The Hoop Dreams Live On, by Seth Davis from Sports Illustrated, August 30, 2006, boardsanddimes 

Arthur’s mother, Sheila, was so devastated by her husband’s murder that she moved to her original hometown of Birmingham, Ala.  (Arthur told me a burglar broke into his mother’s house in Alabama last month.)  That left Arthur with the responsibility of selling his father’s house.  “I’ve never sold a house, dude,” Arthur says.  “It got so bad I had to take out a loan on my car title just to rent a truck to move everything out of my dad’s church.  My family got broken up when my dad got killed.  Now I’m just trying to get back on my feet as far as my personal life is concerned, because my stuff was way out of order.”  In an effort to gain some financial security, Arthur applied for a bank loan.  That led to another disturbing revelation.  The woman at the bank told him he was registered as deceased.  According to Arthur, it turns out Bo had used Arthur’s social security number to take out some two dozen credit cards in Arthur’s name, and some of them were delinquent.  That left Arthur several thousand dollars in debt and his credit in shambles.  It also put him in the position of contacting the Berwyn police to, as he puts it, “file a report on a dead dad.”  “He scammed me,” Arthur says.  “I actually would have to press charges against him if he were alive.”  Asked if he feels anger toward his father, Arthur replied, “Do I?  You don’t understand.  If my dad was alive, I’d want to kill him.  To just swallow it and say like God wants, to turn the other cheek?  That’s hard to do.”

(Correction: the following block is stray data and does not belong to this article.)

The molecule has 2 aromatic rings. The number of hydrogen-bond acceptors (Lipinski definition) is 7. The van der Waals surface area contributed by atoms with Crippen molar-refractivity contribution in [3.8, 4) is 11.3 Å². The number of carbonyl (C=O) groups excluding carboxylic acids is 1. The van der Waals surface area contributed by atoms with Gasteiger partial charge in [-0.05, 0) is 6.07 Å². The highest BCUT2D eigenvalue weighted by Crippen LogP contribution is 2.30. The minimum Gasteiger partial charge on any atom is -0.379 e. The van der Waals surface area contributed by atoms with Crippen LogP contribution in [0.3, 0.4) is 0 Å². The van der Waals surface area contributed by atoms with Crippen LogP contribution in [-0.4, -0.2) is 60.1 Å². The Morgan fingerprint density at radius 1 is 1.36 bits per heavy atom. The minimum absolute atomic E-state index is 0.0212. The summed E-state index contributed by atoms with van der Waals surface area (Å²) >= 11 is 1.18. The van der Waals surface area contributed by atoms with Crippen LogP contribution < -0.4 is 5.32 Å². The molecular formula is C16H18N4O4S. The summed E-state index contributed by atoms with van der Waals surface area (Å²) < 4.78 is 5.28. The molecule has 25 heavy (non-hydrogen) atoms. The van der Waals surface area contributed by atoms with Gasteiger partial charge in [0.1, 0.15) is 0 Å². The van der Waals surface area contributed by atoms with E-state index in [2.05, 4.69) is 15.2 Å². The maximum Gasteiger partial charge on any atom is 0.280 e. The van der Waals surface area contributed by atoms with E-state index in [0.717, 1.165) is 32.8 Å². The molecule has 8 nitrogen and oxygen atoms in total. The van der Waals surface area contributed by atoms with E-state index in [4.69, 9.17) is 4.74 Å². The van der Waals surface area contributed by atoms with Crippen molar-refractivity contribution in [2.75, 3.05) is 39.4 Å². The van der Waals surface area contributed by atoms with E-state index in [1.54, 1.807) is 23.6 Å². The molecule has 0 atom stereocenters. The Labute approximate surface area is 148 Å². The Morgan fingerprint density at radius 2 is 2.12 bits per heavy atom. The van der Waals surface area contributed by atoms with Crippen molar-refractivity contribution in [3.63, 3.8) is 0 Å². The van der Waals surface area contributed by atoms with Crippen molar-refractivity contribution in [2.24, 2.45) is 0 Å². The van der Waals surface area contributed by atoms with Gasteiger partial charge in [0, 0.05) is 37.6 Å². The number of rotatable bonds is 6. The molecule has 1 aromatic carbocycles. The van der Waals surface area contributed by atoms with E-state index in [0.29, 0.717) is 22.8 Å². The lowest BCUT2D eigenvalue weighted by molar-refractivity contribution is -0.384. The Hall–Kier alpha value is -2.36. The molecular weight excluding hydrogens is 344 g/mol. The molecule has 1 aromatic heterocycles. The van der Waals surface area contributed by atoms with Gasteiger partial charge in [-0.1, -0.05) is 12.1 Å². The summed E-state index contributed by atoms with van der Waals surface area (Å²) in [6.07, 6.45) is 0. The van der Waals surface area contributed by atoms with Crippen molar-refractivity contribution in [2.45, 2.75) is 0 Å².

Coach Pingatore and St. Joseph’s High School filed a lawsuit against the filmmakers in October, 1994 claiming their school, and varsity basketball coach Pingatore, were depicted “in a false and untrue light,” claiming the school provided access to the filmmakers because they promised the film would be used exclusively for educational purposes, having been told it would be a non-profit project to be aired on PBS, not a commercial venture, where the recent commercial release suggests the film could earn several millions.  The suit was settled the following year on February 15, 1995 when the filmmakers agreed to donate scholarship money for students at both St. Joseph and Marshall High Schools.  Pingatore now uses the film as a recruiting tool.  The film grossed about $8 million dollars, where the director split the profits of about $200,000 with both the Agee and Gates families.  Agee subsequently bought a house for his mother in the western suburb of Berwyn, a short 10-minute drive from their old apartment in the West Garfield Park neighborhood in Chicago.